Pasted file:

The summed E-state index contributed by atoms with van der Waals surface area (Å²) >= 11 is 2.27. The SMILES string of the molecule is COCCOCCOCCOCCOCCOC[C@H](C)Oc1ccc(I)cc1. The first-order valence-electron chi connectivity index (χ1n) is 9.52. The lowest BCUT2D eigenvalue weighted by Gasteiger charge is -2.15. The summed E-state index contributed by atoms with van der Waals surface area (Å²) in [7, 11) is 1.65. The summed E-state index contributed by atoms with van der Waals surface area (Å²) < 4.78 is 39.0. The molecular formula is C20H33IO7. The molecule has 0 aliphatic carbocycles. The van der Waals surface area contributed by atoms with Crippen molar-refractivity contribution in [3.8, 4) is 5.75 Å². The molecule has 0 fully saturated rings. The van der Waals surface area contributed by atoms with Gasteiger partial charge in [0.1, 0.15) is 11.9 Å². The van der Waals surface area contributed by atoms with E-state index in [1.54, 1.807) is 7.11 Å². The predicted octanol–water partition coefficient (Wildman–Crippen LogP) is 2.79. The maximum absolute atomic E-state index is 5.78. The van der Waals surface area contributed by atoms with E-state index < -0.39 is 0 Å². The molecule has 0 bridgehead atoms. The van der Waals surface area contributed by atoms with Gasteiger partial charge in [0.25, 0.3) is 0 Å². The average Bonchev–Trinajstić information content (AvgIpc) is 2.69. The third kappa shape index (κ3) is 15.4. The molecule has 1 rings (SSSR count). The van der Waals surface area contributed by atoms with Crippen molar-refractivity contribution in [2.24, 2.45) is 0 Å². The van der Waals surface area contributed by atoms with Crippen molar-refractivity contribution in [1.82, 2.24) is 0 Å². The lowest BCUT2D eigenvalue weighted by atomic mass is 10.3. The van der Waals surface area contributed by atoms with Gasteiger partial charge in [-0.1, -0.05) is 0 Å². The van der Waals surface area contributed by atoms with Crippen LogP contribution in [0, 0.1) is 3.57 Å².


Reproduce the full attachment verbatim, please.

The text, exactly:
The summed E-state index contributed by atoms with van der Waals surface area (Å²) >= 11 is 2.27. The SMILES string of the molecule is COCCOCCOCCOCCOCCOC[C@H](C)Oc1ccc(I)cc1. The first-order valence-electron chi connectivity index (χ1n) is 9.52. The lowest BCUT2D eigenvalue weighted by Gasteiger charge is -2.15. The summed E-state index contributed by atoms with van der Waals surface area (Å²) in [7, 11) is 1.65. The summed E-state index contributed by atoms with van der Waals surface area (Å²) < 4.78 is 39.0. The molecular formula is C20H33IO7. The molecule has 0 aliphatic carbocycles. The van der Waals surface area contributed by atoms with Crippen molar-refractivity contribution in [3.8, 4) is 5.75 Å². The molecule has 0 fully saturated rings. The van der Waals surface area contributed by atoms with Gasteiger partial charge in [0.1, 0.15) is 11.9 Å². The van der Waals surface area contributed by atoms with E-state index in [1.54, 1.807) is 7.11 Å². The predicted octanol–water partition coefficient (Wildman–Crippen LogP) is 2.79. The maximum absolute atomic E-state index is 5.78. The van der Waals surface area contributed by atoms with E-state index < -0.39 is 0 Å². The molecule has 0 bridgehead atoms. The van der Waals surface area contributed by atoms with Gasteiger partial charge in [0.25, 0.3) is 0 Å². The average Bonchev–Trinajstić information content (AvgIpc) is 2.69. The third kappa shape index (κ3) is 15.4. The molecule has 1 rings (SSSR count). The van der Waals surface area contributed by atoms with Crippen molar-refractivity contribution in [2.24, 2.45) is 0 Å². The van der Waals surface area contributed by atoms with Crippen molar-refractivity contribution in [1.82, 2.24) is 0 Å². The lowest BCUT2D eigenvalue weighted by atomic mass is 10.3. The van der Waals surface area contributed by atoms with Gasteiger partial charge in [-0.1, -0.05) is 0 Å². The van der Waals surface area contributed by atoms with Crippen LogP contribution in [0, 0.1) is 3.57 Å².